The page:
The art of fiction, in all its innum- to find the base of his work in the qualerable divagations of the last hundred ities that remain. Criticism steps in and fifty years, must truly by now at this stage and tries to express the have provided material enough for a results that have been established, pageneralized criticism of its nature, its tiently hoping, be it confessed, to avoid scope, its limiting conditions; but criti- its usual mistake of making the art cism can hardly be said to have yet square with its formula instead of made any calculated attempt to survey molding its formula on the art. the whole parti-colored field and to de- No attempt can of course be made fine the principles which seem to be im- here to co-ordinate the scattered plied. In the early and bravely irre- achievements of fiction in the manner sponsible days of the novel there could suggested; but the single illustrious be no possibility of such a definition. case to be considered will be apSo long as the art was still purely ex- proached as far as possible from this perimental, so long as it could spread point of view. The work of George in all directions over virgin soil, criti. Meredith, so sumptuous and so varied, cism could merely watch discreetly and has for its admirers intellectual, moral, take provisional note of failures and philosophical appeals which have persuccesses. But fiction must follow, haps to some extent obscured the ques and is already following, the line of de- tion of its strictly artistic characterivelopment which carries it from its zation. Much has been written upon first expansive thoughtlessness to self- the strong consistent view of the world, conscious deliberation. It must run of nature and society, which lies alike its course, like other forms of art; it behind his novels and his poetry; but must lose certain qualities and as- the art which went to its expression sume others; it must submit to matu- has usually been treated as a detacharity and make the best of it without ble matter, something to be estimated trying to reproduce the essentially side by side, even if in the same promyouthful graces of its past. It con- inence, with the personal doctrines of tinues so unmistakably to hold its own the great writer. Meredith cut so deep as the most characteristic form of our into his material and laid open such time that a distinguished future, it is new sources that the fruition of his impossible to doubt, still lies before it. thought has occupied his critics before But it must pay the penalty of its pro- the form in which it was embodied. If longed predominance by learning to it is attempted to reverse the process "know itself" and to realize its princi- there can be little danger of overlookples. Such a process implies loss in a ing the matter for the sake of the man. hundred ways, loss perbaps of the very ner, for from this side the two things qualities for which we most incline to cannot be separated. The personalvalue the art; but if the sacrifice is in- ity of an artist can be disentangled evitable it is only the sharper challenge from his art, but never his art from his to the novelist to develop new values personality. in their place. An artist is of his time, True, surely, of all writers, this is and if he inherits a form which has al- trebly true of Meredith, so sharply ready yielded its first freshness he has stamped with the mark of his brain dith. Thirty-one vols. London: Constable, The most obviously Shakespearean in a
**The Collected Works of George Mere- and spirit was everything he touched. 1896-8.
certain sense of modern authors, he hand and brain work in harmony and was nevertheless the least so if the produce their best work, before the word is used of that aspect of Shakes- time arrives when the hand, now compeare's work which gives us the most pletely controlled, is found to be closstriking example in all literature of an ing upon a gradually weakening subapparent exception to our rule, the as- stance. That is, on the whole, the pect in which the writer is merged, al- evolution more or less clearly to be most beyond possibility of recovery, in traced in most cases. But Meredith's his creations. Meredith is never for an record is utterly different. The cominstant in this sense dramatic. His promise between intention and result, own presence dominates every page of between thought and word, is struck his books; and often enough, both in with extraordinary precocity in his his prose and his poetry, we seem less earliest work and with ever increasing to be handling a fashioned and self- difficulty in his later. Not of course complete work of art than to be ac- necessarily on this account is “The Ortually present in his studio, watching deal of Richard Feverel" a better book while he flies impetuously at the mar- than "One of our Conquerors," when ble which hides the statue, and per- the scope, the significance, the final haps at times more conscious of the product of the balance is considered, as process, of the crackle of blows and well as its nicety. But while it is the hail of white chips, than of the solely a question of the command of lurking goddess. Yet even so, though the medium in which he worked, it is the din and the effort may interfere easy to see that the Meredith of 1859 with one kind of enjoyment, the dis- was far surer of poised and sustained play of power, the determination and effect than the Meredith of thirty years the onslaught, joined with the sense later. The rocky utterance with which that the possible prize is worth the his stories tended more and more to be struggle and that the unconquered wrenched into being was the exaggerablock does in fact conceal the divine tion no doubt of an inherent mannerall this makes of such an experience an ism; but to name it thus does not carry exhilarating memory for craftsman or us far. With the living force which critic. It fires the athletic quality Meredith throughout poured into his which is part of the mind of every art- work, the history of its style becomes ist, and shows in the perfected work, the history of its substance; and the when at other times it is given us growing sense of effort merely implies rounded and flawless, the temper which that he charged his art with ever more the highest beauty receives from brain complicated burdens. No other imagalone.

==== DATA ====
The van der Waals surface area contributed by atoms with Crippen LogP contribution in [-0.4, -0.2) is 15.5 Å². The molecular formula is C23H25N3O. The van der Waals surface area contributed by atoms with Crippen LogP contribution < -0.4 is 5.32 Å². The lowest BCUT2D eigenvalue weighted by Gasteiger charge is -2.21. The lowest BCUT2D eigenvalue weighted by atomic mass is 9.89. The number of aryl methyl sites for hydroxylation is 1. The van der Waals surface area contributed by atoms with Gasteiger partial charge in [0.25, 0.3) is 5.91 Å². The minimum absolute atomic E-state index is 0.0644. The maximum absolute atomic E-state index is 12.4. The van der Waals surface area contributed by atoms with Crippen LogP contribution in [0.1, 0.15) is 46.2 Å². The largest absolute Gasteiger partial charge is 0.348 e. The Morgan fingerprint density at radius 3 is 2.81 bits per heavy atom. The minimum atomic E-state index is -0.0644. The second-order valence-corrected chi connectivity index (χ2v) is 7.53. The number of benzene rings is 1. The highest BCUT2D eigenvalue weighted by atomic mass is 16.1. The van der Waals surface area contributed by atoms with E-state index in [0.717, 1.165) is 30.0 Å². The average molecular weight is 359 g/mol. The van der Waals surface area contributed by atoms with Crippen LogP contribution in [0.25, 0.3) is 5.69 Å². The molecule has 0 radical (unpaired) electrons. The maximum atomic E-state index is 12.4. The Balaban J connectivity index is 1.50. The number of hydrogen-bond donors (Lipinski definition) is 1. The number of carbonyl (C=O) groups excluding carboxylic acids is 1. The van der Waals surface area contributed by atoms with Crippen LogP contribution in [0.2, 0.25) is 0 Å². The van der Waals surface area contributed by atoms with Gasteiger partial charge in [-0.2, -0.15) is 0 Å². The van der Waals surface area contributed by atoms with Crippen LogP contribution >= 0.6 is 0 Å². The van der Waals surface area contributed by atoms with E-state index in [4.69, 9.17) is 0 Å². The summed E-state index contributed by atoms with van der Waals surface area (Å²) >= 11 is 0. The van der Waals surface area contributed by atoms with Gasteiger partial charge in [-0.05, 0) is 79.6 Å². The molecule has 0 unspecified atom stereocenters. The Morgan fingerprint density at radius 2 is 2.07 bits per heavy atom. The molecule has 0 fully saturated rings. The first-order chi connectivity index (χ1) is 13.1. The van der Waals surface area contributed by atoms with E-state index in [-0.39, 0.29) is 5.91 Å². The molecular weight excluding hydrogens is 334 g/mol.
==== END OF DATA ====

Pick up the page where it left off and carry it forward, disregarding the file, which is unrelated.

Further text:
inative writer of our time has had to • Meredith's art, indeed, 'as we follow reckon with a brain so perennially init from book to book, reflects one long surgent and insistent. Meredith's inconflict with stubborn and recalcitrant tellect touched life at an immense nummaterial. It is as though he could ber of points and could rest at none of never be content until he should make them. He was only incidentally a language do a little more than it ever painter of nature and society; essenwill. Most writers by middle life have tially he was an interpreter of one and acquiesced in the limitations of their a critic of the other. The distinction medium, and their submission is digni- places him nearer Carlyle than Brownfied, rightly enough, by the style of ing; for Browning, though in his case mastery of their craft. There is. then, also intellectual curiosity never re. in the typical case, a moment at which laxed its strain upon his art, was far